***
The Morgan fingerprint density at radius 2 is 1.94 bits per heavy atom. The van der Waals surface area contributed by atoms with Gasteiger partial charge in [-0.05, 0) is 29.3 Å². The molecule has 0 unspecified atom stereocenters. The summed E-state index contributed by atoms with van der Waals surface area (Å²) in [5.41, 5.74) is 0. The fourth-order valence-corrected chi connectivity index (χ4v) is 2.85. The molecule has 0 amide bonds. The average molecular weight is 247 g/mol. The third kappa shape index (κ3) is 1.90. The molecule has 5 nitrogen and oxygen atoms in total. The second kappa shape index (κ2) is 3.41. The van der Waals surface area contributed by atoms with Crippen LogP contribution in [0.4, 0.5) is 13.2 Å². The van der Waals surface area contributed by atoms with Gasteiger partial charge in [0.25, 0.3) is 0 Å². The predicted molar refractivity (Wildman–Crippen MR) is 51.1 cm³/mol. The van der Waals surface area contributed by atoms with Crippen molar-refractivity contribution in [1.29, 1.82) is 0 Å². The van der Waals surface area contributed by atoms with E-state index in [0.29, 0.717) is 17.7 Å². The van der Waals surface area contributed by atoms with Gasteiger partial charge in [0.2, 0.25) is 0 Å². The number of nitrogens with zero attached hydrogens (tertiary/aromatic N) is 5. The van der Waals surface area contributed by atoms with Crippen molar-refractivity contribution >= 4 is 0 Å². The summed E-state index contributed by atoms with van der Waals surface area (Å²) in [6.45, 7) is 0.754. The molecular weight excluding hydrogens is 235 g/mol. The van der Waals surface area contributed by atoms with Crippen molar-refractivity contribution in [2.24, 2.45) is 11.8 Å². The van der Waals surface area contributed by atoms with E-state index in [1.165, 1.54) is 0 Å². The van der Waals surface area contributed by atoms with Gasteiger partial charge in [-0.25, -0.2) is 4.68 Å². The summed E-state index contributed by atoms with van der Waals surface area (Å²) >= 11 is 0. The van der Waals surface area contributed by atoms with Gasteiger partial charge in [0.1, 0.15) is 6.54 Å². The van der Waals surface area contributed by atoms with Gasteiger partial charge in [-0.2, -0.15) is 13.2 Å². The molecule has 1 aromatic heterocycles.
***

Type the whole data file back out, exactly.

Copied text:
The Morgan fingerprint density at radius 2 is 1.94 bits per heavy atom. The van der Waals surface area contributed by atoms with Gasteiger partial charge in [-0.05, 0) is 29.3 Å². The molecule has 0 unspecified atom stereocenters. The summed E-state index contributed by atoms with van der Waals surface area (Å²) in [5.41, 5.74) is 0. The fourth-order valence-corrected chi connectivity index (χ4v) is 2.85. The molecule has 0 amide bonds. The average molecular weight is 247 g/mol. The third kappa shape index (κ3) is 1.90. The molecule has 5 nitrogen and oxygen atoms in total. The second kappa shape index (κ2) is 3.41. The van der Waals surface area contributed by atoms with Crippen LogP contribution in [0.4, 0.5) is 13.2 Å². The van der Waals surface area contributed by atoms with Gasteiger partial charge in [0.25, 0.3) is 0 Å². The predicted molar refractivity (Wildman–Crippen MR) is 51.1 cm³/mol. The van der Waals surface area contributed by atoms with Crippen molar-refractivity contribution in [1.29, 1.82) is 0 Å². The van der Waals surface area contributed by atoms with E-state index in [0.29, 0.717) is 17.7 Å². The van der Waals surface area contributed by atoms with Gasteiger partial charge in [0.2, 0.25) is 0 Å². The number of nitrogens with zero attached hydrogens (tertiary/aromatic N) is 5. The van der Waals surface area contributed by atoms with Crippen molar-refractivity contribution >= 4 is 0 Å². The summed E-state index contributed by atoms with van der Waals surface area (Å²) in [6.45, 7) is 0.754. The molecular weight excluding hydrogens is 235 g/mol. The van der Waals surface area contributed by atoms with Crippen molar-refractivity contribution in [2.24, 2.45) is 11.8 Å². The van der Waals surface area contributed by atoms with E-state index in [1.165, 1.54) is 0 Å². The van der Waals surface area contributed by atoms with Gasteiger partial charge in [-0.25, -0.2) is 4.68 Å². The summed E-state index contributed by atoms with van der Waals surface area (Å²) >= 11 is 0. The van der Waals surface area contributed by atoms with Gasteiger partial charge in [0.1, 0.15) is 6.54 Å². The van der Waals surface area contributed by atoms with Gasteiger partial charge in [-0.2, -0.15) is 13.2 Å². The molecule has 1 aromatic heterocycles.